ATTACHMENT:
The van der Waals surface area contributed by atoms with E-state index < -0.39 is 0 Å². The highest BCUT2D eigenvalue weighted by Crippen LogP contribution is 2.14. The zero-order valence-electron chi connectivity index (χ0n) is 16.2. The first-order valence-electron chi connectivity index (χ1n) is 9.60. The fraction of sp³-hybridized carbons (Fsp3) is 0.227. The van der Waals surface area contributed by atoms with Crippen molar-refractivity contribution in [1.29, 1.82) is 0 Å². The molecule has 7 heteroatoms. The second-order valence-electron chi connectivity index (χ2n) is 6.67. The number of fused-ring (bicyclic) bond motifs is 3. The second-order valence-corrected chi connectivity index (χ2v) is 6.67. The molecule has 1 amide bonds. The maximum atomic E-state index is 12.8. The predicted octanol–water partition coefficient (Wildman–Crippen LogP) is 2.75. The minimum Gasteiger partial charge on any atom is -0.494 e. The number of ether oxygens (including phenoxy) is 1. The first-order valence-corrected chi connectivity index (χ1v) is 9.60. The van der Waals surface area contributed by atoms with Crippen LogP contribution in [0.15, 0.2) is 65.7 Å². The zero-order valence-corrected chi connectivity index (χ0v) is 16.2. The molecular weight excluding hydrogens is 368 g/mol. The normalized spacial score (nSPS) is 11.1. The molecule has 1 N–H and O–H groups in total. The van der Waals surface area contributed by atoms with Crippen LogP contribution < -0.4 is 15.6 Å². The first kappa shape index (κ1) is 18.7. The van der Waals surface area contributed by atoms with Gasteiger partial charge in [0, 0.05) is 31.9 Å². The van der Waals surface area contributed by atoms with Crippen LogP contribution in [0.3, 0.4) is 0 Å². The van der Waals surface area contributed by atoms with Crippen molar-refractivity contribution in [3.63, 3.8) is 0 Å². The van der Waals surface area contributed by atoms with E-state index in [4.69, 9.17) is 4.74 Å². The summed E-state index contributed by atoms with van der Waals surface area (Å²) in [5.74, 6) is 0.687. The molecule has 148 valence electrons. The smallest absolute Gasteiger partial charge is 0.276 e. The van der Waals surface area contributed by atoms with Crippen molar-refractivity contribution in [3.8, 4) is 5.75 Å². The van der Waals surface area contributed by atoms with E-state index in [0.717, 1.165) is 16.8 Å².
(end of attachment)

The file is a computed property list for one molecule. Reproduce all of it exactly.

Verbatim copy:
The van der Waals surface area contributed by atoms with E-state index < -0.39 is 0 Å². The highest BCUT2D eigenvalue weighted by Crippen LogP contribution is 2.14. The zero-order valence-electron chi connectivity index (χ0n) is 16.2. The first-order valence-electron chi connectivity index (χ1n) is 9.60. The fraction of sp³-hybridized carbons (Fsp3) is 0.227. The van der Waals surface area contributed by atoms with Crippen molar-refractivity contribution in [1.29, 1.82) is 0 Å². The molecule has 7 heteroatoms. The second-order valence-electron chi connectivity index (χ2n) is 6.67. The number of fused-ring (bicyclic) bond motifs is 3. The second-order valence-corrected chi connectivity index (χ2v) is 6.67. The molecule has 1 amide bonds. The maximum atomic E-state index is 12.8. The predicted octanol–water partition coefficient (Wildman–Crippen LogP) is 2.75. The minimum Gasteiger partial charge on any atom is -0.494 e. The number of ether oxygens (including phenoxy) is 1. The first-order valence-corrected chi connectivity index (χ1v) is 9.60. The van der Waals surface area contributed by atoms with Crippen LogP contribution in [0.15, 0.2) is 65.7 Å². The zero-order valence-corrected chi connectivity index (χ0v) is 16.2. The molecular weight excluding hydrogens is 368 g/mol. The normalized spacial score (nSPS) is 11.1. The molecule has 1 N–H and O–H groups in total. The van der Waals surface area contributed by atoms with Crippen LogP contribution < -0.4 is 15.6 Å². The first kappa shape index (κ1) is 18.7. The van der Waals surface area contributed by atoms with Gasteiger partial charge in [0, 0.05) is 31.9 Å². The van der Waals surface area contributed by atoms with Crippen LogP contribution in [0.3, 0.4) is 0 Å². The van der Waals surface area contributed by atoms with Crippen molar-refractivity contribution in [3.63, 3.8) is 0 Å². The van der Waals surface area contributed by atoms with E-state index in [4.69, 9.17) is 4.74 Å². The summed E-state index contributed by atoms with van der Waals surface area (Å²) in [5.74, 6) is 0.687. The molecule has 148 valence electrons. The smallest absolute Gasteiger partial charge is 0.276 e. The van der Waals surface area contributed by atoms with Crippen molar-refractivity contribution in [3.8, 4) is 5.75 Å². The van der Waals surface area contributed by atoms with E-state index in [0.717, 1.165) is 16.8 Å².